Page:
Crossing the river in Pilgrim’s Progress

Among the songs our church sang on Easter Sunday was “Because He Lives.” The third verse reads:

And then one day, I’ll cross that river
I’ll fight life’s final war with pain
And then as death gives way to victory
I’ll see the lights of glory and I’ll know He reigns

The line about crossing the river reminds me of a late scene in Pilgrim’s Progress where Christian & Hopeful must cross the river of death to reach the Celestial City. Bunyan’s depiction of the weakness of our flesh and our wavering faith in the face of death is arresting and somehow comforting. Until the day that it is destroyed, death remains an enemy that threatens us with fear and tempts us to despair (1Cor 15:26). We need not fear death when it comes (Heb 2:14-15), but who can say how we will fare in the heat of our last battle? On the heels of Easter Sunday I’m thankful that God’s promise of eternal life is certain even when I am not.

Now between them and the gate was a river, but there was no bridge to go over, and the river was very deep. At the sight of this river the pilgrims were stunned. Then the men who went with them said, “You must go through the river or you cannot enter the City at the gate.”

The pilgrims then began to inquire if there was no other way to the gate, to which they answered, “Yes, but there have been only two, Enoch and Elijah, permitted to tread that path since the foundation of the world. And no one else will be permitted to go that way until the last trumpet shall sound. “

Then the pilgrims, especially Christian, began to despair in their minds. They looked this way and that, but no way could be found to escape the river.

Then they asked the men if the waters were deep everywhere all the time. They told them that sometimes the water was shallow, but that they could not guide them in that matter since the waters were deep or shallow depending upon their faith in the King of the place.

Then they waded into the water, and upon entering, Christian began to sink. He cried out to his good friend Hopeful, saying, “I am sinking in deep waters; the billows are going over my head, all his waves go over me! Selah.

Then Hopeful said, “Be of good cheer, my brother. I feel the bottom, and it is good.”

Then Christian cried out, “Ah, my friend! The sorrows of death have compassed me about. I shall not see the land that flows with milk and honey.”

With that a great darkness and horror fell upon Christian, so that he could not see ahead.

It was then that Christian lost his senses, and his memory failed him, and he could not talk in an orderly fashion of any of those sweet refreshments that he had met with in the way of his pilgrimage.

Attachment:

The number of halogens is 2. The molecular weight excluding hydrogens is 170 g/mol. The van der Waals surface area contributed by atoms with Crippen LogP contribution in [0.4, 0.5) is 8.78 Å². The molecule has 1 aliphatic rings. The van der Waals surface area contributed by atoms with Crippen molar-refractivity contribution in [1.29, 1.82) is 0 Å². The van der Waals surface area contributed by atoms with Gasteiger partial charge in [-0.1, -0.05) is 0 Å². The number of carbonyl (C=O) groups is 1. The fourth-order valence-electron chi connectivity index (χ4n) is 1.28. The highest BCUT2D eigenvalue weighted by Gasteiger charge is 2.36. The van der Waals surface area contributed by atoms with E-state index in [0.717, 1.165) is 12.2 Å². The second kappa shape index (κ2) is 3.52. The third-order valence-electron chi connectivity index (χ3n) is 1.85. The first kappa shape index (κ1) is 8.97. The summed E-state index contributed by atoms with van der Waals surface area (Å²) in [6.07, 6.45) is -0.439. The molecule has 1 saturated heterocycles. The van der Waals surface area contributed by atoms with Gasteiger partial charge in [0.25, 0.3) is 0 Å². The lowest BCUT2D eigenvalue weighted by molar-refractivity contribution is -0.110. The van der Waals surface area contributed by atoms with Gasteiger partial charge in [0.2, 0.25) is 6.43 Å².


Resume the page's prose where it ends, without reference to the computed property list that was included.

All the words that he spoke were filled with horror, and he feared that he should die in that river and never obtain entrance at the gate. He was greatly troubled by thoughts of his past sins, committed before and during his pilgrimage. It was also observed that he was troubled with apparitions of hobgoblins and evil spirits, which he continually spoke about.

It was everything that Hopeful could do to keep his brother’s head above water. Sometimes Christian, despite all Hopeful’s help, would slip down into the waters and rise up again half-dead.

Hopeful continually tried to comfort him, saying, “Brother, I see the gate, and men standing by to receive us.”

But Christian would answer, “It is you, it is you they wait for. You have been Hopeful ever since I knew you.”

And so have you,” Hopeful said to Christian.

Christian answered, “If things were right with me, He would now come to help me, but because of my sin he has brought me to this snare, and He will leave me here.

Then said Hopeful, “My brother, you have forgotten the text where it is said of the wicked, ‘There are no bands in their death, but their strength is firm. They are not in trouble as other men, neither are they plagued like other men’ (Psa. 73:4, 5). These troubles and distresses you are going through in these waters are not a sign that God has forsaken you; but are sent to try you, to see if you will call to mind all the goodness that you have received from Him. You are being tested to see if you will rely on Him in your distress.”

Then I saw in my dream, that Christian was in a bewildered stupor for a while. Hopeful spoke to Christian, encouraging him to “Be of good cheer,” reminding him that Jesus Christ would make him whole.

With that Christian shouted out with a loud voice, “Oh, I see him again; and he tells me, ‘When you pass through the waters, I will be with you; and through the rivers, they will not overflow you’ (Isa. 43:2).”

Then they both took courage and crossed the river, and the enemy was as still as a stone. Christian soon found solid ground to stand on, and the rest of the river was shallow. So Christian and Hopeful crossed over the river and arrived on the other side. As soon as they came out of the river, they saw the two shining men again waiting for them. The men saluted the two pilgrims saying, “We are ministering spirits, sent here to minister to those shall be the heirs of salvation.” Then they all went along together toward the gate.

Now though the city stood upon a mighty hill with its foundations higher than the clouds, the pilgrims went up with ease, agility, and speed because the ministering spirits supported their arms as they led them. Also they had left their mortal garments behind them in the river, for though they had gone in with them, they had come out without them.

-John Bunyan, The Pilgrim’s Progress: From This World to That Which Is to Come (ed. C. J. Lovik)

Andy Stanley’s new sola

if we can’t even establish the meaning behind Groundhog Day I seriously doubt Christ’s resurrection will fare much better on Stanley’s ‘just-the-facts’ approach.

By now you’ve probably heard about Andy Stanley’s latest theological faux pas in which he deduces from Acts 15 that “Peter, James, and Paul elected to unhitch the Christian faith from the Jewish Scriptures.” This, he claims, is proof that Christianity is able to “stand alone” without being “propped up” by the Old Testament.